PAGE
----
This world is a world with everything in it. It has such beauty, such love, such sweetness, and it has almost unbearable challenges, heart ache, and what sometimes seems like insurmountable darkness. There is a very thoughtful quote from Joseph Cambell I’d like to share on this subject. He says, “The first step to the knowledge of the wonder and mystery of life is the recognition of the monstrous nature of the earthly human realm as well as its glory, the realization that this is just how it is and that it cannot and will not be changed. Those who think they know- and their name is legion- how the universe could have been had they created it, without pain, without sorrow, without time, without death, are unfit for illumination.
So if you really want to help this world, what you will have to teach is how to live in it. And that no one can do who has not themselves learned how to live in the joyful sorrow and the sorrowful joy of the knowledge of life as it is.”
In Hinduism they talk about this world being a “middle world”, a world in which good and evil, pleasure and pain, knowledge and ignorance, interweave in about equal proportions. And this is the way things will remain. That the worlds purpose is to provide a training ground for the human spirit. That what we do is important, it‘s important to build character, to evolve; but we delude ourselves if we expect it to change the world fundamentally. Jesus expressed a similar view when he said, “this world is a bridge: pass over, but build no house upon it.”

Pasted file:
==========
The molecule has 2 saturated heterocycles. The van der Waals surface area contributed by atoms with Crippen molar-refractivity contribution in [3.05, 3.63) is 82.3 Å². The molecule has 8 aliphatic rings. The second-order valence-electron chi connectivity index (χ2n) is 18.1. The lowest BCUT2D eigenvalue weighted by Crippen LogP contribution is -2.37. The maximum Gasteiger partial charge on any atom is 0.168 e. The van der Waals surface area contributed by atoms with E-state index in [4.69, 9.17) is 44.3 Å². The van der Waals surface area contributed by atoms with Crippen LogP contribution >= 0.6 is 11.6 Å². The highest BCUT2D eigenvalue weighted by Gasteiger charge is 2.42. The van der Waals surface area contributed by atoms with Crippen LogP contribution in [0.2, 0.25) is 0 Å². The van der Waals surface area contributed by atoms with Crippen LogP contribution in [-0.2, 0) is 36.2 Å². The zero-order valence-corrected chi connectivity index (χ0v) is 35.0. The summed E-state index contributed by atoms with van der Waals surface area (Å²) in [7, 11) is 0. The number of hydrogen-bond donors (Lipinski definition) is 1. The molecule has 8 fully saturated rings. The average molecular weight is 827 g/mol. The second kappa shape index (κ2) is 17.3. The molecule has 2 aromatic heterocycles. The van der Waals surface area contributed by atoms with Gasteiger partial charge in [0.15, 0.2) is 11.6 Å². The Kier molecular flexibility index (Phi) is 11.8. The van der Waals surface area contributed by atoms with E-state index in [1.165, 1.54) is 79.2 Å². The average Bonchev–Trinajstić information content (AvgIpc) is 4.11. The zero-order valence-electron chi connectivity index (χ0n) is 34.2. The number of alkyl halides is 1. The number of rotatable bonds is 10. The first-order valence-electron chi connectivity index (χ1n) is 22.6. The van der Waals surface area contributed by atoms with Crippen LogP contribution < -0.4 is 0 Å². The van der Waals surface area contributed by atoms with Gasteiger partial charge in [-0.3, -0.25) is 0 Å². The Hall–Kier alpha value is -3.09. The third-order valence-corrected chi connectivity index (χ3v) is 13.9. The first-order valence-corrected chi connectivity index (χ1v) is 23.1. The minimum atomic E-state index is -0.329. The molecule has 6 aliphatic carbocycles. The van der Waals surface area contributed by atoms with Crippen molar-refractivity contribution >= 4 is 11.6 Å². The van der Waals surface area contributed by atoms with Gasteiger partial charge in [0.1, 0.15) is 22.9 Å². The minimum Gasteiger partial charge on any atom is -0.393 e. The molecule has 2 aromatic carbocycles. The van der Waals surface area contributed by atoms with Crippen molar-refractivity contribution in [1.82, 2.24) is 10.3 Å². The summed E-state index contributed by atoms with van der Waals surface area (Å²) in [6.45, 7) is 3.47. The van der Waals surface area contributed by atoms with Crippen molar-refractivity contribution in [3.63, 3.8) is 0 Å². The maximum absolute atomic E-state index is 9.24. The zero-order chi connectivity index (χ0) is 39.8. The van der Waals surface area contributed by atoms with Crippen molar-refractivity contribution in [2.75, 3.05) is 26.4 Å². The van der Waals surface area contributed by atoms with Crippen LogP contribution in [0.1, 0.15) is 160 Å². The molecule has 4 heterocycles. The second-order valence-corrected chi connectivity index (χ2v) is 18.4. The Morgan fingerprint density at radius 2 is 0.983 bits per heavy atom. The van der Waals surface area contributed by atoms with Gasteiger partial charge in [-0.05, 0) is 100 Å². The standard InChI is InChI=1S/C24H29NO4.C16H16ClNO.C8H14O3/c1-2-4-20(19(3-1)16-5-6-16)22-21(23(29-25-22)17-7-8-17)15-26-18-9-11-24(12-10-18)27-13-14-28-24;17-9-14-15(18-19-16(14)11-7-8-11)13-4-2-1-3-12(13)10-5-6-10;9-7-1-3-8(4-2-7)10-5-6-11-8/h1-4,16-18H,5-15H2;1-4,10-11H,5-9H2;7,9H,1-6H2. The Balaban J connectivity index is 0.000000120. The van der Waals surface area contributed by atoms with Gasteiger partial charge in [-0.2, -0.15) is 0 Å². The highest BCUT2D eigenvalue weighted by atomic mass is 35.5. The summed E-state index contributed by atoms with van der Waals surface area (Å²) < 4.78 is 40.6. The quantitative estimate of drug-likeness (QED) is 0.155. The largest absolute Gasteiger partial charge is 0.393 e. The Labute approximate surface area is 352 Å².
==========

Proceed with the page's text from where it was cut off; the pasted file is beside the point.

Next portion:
I find this helpful; it offers food for thought and a certain explanation, though incomplete, as to why there is such polarity in life experience. I have found there is a place in consciousness, in pure stillness, where thoughts of right and wrong, good and bad, light and dark all cease. Even the world and all things of the world cease. There is great peace in pure stillness. There is total relief from the world, from confusion, from any thought at all. And with out thought, there is no world, there is no person in the world. There is just a wonderful wideness of being, still, blissful, vast, untouched, unaffected being.
It seems to me when we rest at least for a time in this still being, we return to action in the world refreshed, and reminded that one need not hold too tightly to anything here. To anything “of this world”. Then we can be in the world, but not drowned by it; not overwhelmed by its demands or dark corners. Be still and know that which is untouchable peace. Then bring that peace into each moment of worldly life.